By Joshua Ebner
As we enter 2015, the long hyped Internet of Things is starting to take shape. We’re starting to see intelligent devices, wearables, and connected items that aim to make our lives easier.
The name however – the Internet of Things – slightly obscures the underlying nature of this new system.
In 2012, Vint Cerf, Chief Internet Evangelist at Google and “Father of the Internet,” clarified what the emerging IoT actually is: the internet of sensors and actuators.
And to clarify more, all of those sensors will be throwing off data. So, the IoT is an ecosystem of sensors, data-flows, analytics, and actuators. And this ecosystem of sensors, data, and computation will have a dramatic impact on our economy.
A trillion sensor world
As we talk about smart phones, tablets, watches, and connected objects, we need to understand that those “things” will be packed full of sensors.
To put some numbers on this, Gartner forecasts 25 billion connected things by 2020, a 566% increase over 2014. And, this is just the number of “objects.” The number of individual sensors could top one trillion as soon as the early 2020s according to estimates from several companies and industry groups.
This increase in sensors is being driven by falling sensor costs and new fabrication techniques. For example, the startup company mCube (a maker of microelectromechanical systems sensors, or MEMS) is using a new fabrication method to create motion sensors that are “smaller than a grain of sand.” These are said to be “the smallest accelerometers in the world.” They are now small enough and cheap enough, that mCube envisions a world where motion sensors are added to “virtually everything that moves.” mCube’s vision is a world where all moving things are ubiquitously instrumented, collecting data.
We can already see this vision of a ubiquitously instrumented world becoming reality. For instance, this year, a wide range of wearables are incorporating sensors.
The most obvious sensor-containing products are watches, like the Apple Watch and Samsung Simband. They not only contain motion sensors, but are also packed with other types of sensors that measure biometrics such as heart rate, temperature, and heart rate variability.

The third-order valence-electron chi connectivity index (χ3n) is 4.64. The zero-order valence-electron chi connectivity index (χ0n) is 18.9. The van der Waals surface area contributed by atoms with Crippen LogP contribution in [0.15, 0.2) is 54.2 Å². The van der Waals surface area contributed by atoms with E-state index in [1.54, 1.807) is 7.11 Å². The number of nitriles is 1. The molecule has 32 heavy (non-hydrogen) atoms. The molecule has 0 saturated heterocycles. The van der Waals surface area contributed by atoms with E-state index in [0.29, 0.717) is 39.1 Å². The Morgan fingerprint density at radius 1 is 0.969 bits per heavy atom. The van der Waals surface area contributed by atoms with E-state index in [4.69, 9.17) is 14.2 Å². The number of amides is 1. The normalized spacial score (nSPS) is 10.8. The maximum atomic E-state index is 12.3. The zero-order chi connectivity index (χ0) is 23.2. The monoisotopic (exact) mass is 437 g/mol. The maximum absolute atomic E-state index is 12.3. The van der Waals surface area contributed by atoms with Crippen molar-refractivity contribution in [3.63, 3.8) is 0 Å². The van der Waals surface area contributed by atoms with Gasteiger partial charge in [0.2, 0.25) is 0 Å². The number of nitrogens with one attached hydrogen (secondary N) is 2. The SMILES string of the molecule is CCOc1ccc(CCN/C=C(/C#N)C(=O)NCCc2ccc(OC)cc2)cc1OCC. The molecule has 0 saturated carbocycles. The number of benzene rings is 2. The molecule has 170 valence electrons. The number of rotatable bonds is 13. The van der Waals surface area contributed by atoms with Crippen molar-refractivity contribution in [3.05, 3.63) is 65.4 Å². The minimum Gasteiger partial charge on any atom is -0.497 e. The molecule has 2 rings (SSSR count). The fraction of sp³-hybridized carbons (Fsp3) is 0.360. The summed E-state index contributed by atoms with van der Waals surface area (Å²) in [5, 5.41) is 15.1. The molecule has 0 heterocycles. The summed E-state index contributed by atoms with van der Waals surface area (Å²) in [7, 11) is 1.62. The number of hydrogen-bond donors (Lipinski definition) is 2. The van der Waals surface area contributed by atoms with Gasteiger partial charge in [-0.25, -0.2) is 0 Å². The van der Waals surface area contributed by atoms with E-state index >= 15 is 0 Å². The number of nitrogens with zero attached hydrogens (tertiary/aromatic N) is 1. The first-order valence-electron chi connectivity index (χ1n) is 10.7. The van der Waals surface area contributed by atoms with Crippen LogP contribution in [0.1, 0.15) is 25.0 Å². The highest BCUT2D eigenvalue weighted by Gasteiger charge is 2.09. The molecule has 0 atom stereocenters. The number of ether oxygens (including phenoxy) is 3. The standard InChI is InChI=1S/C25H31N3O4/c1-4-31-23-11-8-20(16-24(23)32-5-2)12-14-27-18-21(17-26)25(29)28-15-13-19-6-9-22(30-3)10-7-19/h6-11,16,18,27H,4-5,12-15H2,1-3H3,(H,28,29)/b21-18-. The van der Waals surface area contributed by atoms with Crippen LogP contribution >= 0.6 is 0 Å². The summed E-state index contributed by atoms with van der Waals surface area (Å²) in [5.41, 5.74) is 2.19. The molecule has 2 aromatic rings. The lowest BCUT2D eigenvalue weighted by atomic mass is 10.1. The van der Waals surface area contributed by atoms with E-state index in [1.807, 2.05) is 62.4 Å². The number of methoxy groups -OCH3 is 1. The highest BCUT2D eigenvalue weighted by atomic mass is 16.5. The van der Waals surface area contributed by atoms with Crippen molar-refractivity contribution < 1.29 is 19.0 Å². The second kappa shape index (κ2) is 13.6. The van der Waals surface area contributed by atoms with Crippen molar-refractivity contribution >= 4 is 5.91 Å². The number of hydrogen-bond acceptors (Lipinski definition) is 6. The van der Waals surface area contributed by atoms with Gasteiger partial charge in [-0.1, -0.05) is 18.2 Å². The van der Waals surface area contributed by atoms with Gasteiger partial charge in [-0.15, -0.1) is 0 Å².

Moreover, the Samsung Simband not only has built-in sensors, but also room to accommodate additional sensors from third parties. So as new sensors are created, they can be “swapped in” and integrated into the device.
Of course, all of these sensors will be throwing off data, so the Apple Watch and Simband devices are being integrated into development platforms that record that data and make it available to developers.
Apple is creating HealthKit and Samsung is creating the SAMI development platform. Essentially, these development platforms gather data from the watches and other instrumented objects of the IoT. This data is then made available to developers for the creation of new applications and analyses.
The Samsung SAMI platform and Apple HealthKit are simply small-scale ecosystems that mirror the much larger IoT ecosystem: a vast network of sensors, data, and analytics.
Transforming the planet into vast streams of data
As we instrument larger numbers of objects, all of these sensors will be creating data streams. As we build out this network of sensors, we will be generating vast quantities of new data that need to be analyzed. In a way, these sensors are really the front-end for a vast data system. The sensors will instrument the planet, turning larger swaths of the physical world into data-streams. And the data is where a large amount of the value will reside in the IoT.
McKinsey and Company noted that in order to capture the full value of connected devices and the Internet of Things, organizations will need to have the infrastructure and resources to “make sense of the flood of data” produced by these connected devices. Building the IoT and back-end data processing systems will require deep investment in analytics tools and talent.
As much as “big data” has been the subject of significant amounts of hype, it is real. In fact, as we create this trillion sensor world, big data may become “astronomical.”
And that data will be very, very valuable.
The trillion dollar Internet of Things
Cisco estimates that the IoT could have an economic impact of $14 trillion by the early 2020s. The data generated by these sensors could impact almost every major industry, including healthcare, transportation, and energy.
As this array of a billion devices and trillions of sensors comes into being, skilled data scientists and developers will need to build out the underlying infrastructure. We will need to develop the systems that analyze these astronomical quantities of data and turn it into valued insight and action.
Joshua Ebner is the founder of Sharp Sight Labs, a company that teaches data science to individuals and helps companies optimize their data strategy.
He has a degree in physics from Cornell University and has worked as a data scientist for several Fortune 500 companies, including Apple and Bank of America.
Image Credit: Eric Fischer
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